You don’t usually connect a beach holiday in Goa with social concerns such as rural women’s empowerment — and I don’t mean the women prowling the beaches selling you trinkets and scarves. You see, the ‘season’ in Goa attracts tourists, vendors from interstate, who sell everything of a questionable value, and their desperation wells up from the unscaleable business model. For rural women, or women who are forcibly cast into the oldest profession in the world, there is an alternative. Unseen and unheralded by the chatterati, south of the border, in Karwar, Karnataka is a fascinating project that has successfully grown beyond an experiment into a herald of how people and governments can work together.
Started by Sanjeevini, a Karnataka government run agency, women with no other means of support get a modest loan to start a business making and marketing chikki, that crunchy sweet peanut brittle that predates all the brightly coloured, foil wrapped, elegant confectionery that masquerades as food. With a couple of easily obtained local ingredients, jaggery and roasted groundnuts are transformed into chikki marketed to shops and hotels. Who doesn’t remember this childhood delight?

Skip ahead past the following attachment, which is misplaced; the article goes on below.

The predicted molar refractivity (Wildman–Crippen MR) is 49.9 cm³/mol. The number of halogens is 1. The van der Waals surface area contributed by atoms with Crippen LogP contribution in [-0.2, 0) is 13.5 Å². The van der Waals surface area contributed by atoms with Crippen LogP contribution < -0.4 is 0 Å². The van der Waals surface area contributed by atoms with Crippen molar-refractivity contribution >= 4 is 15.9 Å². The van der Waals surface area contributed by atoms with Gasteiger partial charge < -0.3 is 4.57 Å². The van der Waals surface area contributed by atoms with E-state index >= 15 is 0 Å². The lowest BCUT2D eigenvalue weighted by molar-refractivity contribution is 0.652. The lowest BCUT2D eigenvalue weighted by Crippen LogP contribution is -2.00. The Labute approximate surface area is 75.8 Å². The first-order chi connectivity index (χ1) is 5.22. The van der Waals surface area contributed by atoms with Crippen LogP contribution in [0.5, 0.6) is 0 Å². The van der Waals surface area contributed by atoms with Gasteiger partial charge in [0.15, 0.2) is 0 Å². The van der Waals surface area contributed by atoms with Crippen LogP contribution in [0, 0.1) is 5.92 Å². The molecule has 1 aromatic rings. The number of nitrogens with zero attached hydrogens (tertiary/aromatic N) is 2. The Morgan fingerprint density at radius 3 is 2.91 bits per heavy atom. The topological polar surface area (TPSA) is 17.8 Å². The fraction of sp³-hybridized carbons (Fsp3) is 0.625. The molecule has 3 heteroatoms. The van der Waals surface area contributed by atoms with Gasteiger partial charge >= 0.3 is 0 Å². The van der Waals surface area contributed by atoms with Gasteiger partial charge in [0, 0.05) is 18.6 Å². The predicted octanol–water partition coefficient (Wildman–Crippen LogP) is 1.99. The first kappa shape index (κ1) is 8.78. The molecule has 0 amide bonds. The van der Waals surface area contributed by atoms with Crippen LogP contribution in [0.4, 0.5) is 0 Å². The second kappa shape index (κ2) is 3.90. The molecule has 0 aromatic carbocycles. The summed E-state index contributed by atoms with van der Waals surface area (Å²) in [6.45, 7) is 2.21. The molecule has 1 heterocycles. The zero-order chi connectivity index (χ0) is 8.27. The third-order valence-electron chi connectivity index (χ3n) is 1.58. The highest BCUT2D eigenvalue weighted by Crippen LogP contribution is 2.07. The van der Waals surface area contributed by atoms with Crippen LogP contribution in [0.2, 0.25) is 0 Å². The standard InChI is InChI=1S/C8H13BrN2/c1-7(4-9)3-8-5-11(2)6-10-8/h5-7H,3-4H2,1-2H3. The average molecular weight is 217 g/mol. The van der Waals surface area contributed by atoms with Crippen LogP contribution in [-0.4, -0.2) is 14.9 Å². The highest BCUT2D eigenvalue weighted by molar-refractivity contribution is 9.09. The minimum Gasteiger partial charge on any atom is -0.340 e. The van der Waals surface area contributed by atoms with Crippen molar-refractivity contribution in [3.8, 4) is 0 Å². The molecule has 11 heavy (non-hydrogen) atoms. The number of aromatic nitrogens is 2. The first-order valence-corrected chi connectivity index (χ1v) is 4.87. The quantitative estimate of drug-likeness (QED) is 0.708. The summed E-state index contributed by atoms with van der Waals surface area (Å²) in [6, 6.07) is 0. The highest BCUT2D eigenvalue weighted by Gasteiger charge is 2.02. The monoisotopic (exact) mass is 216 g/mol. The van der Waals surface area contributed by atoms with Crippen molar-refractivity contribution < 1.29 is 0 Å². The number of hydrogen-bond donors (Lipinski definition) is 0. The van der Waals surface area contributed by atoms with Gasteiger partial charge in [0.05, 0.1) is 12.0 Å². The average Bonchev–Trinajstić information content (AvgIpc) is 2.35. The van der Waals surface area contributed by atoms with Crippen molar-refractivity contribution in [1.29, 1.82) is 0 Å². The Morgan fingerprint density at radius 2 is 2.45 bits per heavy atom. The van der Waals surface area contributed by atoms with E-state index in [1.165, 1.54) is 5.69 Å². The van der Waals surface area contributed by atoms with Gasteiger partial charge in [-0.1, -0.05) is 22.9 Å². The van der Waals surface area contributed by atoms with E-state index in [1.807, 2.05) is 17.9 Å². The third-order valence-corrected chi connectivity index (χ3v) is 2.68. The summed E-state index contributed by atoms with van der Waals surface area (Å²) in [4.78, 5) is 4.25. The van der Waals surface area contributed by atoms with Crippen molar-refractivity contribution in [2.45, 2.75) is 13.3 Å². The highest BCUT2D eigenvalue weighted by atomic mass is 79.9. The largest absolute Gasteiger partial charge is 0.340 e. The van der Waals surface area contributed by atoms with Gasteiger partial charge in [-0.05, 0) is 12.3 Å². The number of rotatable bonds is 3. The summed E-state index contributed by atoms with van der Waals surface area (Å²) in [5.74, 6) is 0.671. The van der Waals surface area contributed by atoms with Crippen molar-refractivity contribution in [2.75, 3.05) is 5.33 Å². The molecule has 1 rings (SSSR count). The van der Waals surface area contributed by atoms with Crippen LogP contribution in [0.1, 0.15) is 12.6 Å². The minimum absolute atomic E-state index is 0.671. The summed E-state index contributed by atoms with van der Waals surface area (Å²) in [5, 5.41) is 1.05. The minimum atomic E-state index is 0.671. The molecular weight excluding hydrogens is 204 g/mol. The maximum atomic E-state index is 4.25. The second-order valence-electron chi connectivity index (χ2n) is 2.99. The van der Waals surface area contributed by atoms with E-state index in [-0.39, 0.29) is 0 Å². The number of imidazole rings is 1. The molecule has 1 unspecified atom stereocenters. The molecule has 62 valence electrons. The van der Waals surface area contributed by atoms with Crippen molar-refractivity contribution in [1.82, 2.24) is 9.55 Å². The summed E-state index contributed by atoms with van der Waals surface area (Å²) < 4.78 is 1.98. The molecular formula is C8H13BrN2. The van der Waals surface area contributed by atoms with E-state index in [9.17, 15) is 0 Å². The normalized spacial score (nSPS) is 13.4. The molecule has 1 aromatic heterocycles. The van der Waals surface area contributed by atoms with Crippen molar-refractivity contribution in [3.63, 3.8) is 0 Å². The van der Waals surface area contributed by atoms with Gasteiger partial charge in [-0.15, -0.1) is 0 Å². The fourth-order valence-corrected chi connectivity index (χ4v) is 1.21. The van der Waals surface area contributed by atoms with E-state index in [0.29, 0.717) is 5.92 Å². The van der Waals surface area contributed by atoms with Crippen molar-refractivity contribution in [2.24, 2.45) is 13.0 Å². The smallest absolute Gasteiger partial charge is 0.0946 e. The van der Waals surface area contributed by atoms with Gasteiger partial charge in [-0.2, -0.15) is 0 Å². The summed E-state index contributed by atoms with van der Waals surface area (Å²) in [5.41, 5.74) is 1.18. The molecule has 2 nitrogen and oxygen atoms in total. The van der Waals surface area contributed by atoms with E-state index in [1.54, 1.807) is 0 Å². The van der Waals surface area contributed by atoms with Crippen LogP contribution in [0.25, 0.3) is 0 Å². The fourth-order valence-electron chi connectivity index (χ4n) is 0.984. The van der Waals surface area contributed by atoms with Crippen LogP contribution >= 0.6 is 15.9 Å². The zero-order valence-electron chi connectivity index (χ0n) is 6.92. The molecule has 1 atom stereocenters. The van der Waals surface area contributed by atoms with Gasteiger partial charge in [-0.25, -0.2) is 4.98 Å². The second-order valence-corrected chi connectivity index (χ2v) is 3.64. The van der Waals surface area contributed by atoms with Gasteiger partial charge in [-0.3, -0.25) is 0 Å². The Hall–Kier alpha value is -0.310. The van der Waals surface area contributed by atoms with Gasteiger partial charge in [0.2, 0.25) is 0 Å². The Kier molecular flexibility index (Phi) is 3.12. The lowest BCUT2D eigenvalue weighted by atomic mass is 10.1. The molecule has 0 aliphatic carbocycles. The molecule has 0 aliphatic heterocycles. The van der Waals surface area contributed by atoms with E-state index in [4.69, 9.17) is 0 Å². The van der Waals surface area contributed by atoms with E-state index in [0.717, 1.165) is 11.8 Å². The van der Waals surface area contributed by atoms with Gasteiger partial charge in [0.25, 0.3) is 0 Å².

Recognising that one woman making chikki is not a scaleable or possible long term business model, Sanjeevina encourages five or more women to get together and create a company. Sanjeevini provides loans, mentorship, developmental and marketing help but the profit, responsibility and repayments remain solely with the women entrepreneurs of the chikki startup. There are those words, “startup” and “entrepreneur” so beloved of the online and trendy classes — applying here down at the grassroots level, changing social paradigms and providing tangible benefits to both the buyers and the vendors.
The Shri Sai JLG is made up of five women, and together they set up the chikki making “factory” in two rented rooms. It was difficult to get anyone to rent space to them, in a small town, where everyone knows everyone, but with the help of some astute and persuasive talk from the department, they were able to start in the rented rooms.